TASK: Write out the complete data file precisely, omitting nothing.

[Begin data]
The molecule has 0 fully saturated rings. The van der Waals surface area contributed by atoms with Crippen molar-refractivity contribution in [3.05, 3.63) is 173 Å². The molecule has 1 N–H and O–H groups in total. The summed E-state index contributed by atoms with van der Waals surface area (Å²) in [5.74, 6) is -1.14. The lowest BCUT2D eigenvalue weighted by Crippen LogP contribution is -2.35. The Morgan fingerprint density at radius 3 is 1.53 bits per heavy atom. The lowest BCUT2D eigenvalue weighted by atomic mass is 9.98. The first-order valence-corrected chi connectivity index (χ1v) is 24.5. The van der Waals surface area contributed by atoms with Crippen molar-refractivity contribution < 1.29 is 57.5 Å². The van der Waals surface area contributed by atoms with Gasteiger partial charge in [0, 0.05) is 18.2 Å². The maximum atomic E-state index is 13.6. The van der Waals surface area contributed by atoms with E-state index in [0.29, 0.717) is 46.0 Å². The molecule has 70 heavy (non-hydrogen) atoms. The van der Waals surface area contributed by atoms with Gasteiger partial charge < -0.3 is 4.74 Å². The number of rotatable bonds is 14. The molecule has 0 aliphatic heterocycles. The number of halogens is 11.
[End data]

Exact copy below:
The molecule has 0 fully saturated rings. The van der Waals surface area contributed by atoms with Crippen molar-refractivity contribution in [3.05, 3.63) is 173 Å². The molecule has 1 N–H and O–H groups in total. The summed E-state index contributed by atoms with van der Waals surface area (Å²) in [5.74, 6) is -1.14. The lowest BCUT2D eigenvalue weighted by Crippen LogP contribution is -2.35. The Morgan fingerprint density at radius 3 is 1.53 bits per heavy atom. The lowest BCUT2D eigenvalue weighted by atomic mass is 9.98. The first-order valence-corrected chi connectivity index (χ1v) is 24.5. The van der Waals surface area contributed by atoms with Crippen molar-refractivity contribution < 1.29 is 57.5 Å². The van der Waals surface area contributed by atoms with Gasteiger partial charge in [0, 0.05) is 18.2 Å². The maximum atomic E-state index is 13.6. The van der Waals surface area contributed by atoms with E-state index in [0.29, 0.717) is 46.0 Å². The molecule has 70 heavy (non-hydrogen) atoms. The van der Waals surface area contributed by atoms with Gasteiger partial charge < -0.3 is 4.74 Å². The number of rotatable bonds is 14. The molecule has 0 aliphatic heterocycles. The number of halogens is 11.